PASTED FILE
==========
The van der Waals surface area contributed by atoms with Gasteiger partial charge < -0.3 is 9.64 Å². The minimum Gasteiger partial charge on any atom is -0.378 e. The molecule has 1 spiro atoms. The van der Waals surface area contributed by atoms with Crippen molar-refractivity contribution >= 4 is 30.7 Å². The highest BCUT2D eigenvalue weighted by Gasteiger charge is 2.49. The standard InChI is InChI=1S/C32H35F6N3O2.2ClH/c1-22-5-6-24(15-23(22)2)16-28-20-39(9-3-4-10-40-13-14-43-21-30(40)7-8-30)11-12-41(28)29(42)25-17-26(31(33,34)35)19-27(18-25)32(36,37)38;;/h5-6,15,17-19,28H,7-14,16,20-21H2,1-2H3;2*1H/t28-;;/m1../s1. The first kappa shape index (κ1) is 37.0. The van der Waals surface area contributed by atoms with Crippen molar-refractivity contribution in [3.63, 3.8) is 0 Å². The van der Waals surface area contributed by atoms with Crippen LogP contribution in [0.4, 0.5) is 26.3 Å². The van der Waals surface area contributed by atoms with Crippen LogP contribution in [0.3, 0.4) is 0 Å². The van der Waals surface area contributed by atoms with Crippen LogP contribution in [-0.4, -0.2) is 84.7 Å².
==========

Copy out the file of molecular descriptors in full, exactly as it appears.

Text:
The van der Waals surface area contributed by atoms with Gasteiger partial charge < -0.3 is 9.64 Å². The minimum Gasteiger partial charge on any atom is -0.378 e. The molecule has 1 spiro atoms. The van der Waals surface area contributed by atoms with Crippen molar-refractivity contribution >= 4 is 30.7 Å². The highest BCUT2D eigenvalue weighted by Gasteiger charge is 2.49. The standard InChI is InChI=1S/C32H35F6N3O2.2ClH/c1-22-5-6-24(15-23(22)2)16-28-20-39(9-3-4-10-40-13-14-43-21-30(40)7-8-30)11-12-41(28)29(42)25-17-26(31(33,34)35)19-27(18-25)32(36,37)38;;/h5-6,15,17-19,28H,7-14,16,20-21H2,1-2H3;2*1H/t28-;;/m1../s1. The first kappa shape index (κ1) is 37.0. The van der Waals surface area contributed by atoms with Crippen molar-refractivity contribution in [3.63, 3.8) is 0 Å². The van der Waals surface area contributed by atoms with Crippen LogP contribution in [0.4, 0.5) is 26.3 Å². The van der Waals surface area contributed by atoms with Crippen LogP contribution in [0.3, 0.4) is 0 Å². The van der Waals surface area contributed by atoms with Crippen LogP contribution in [-0.4, -0.2) is 84.7 Å².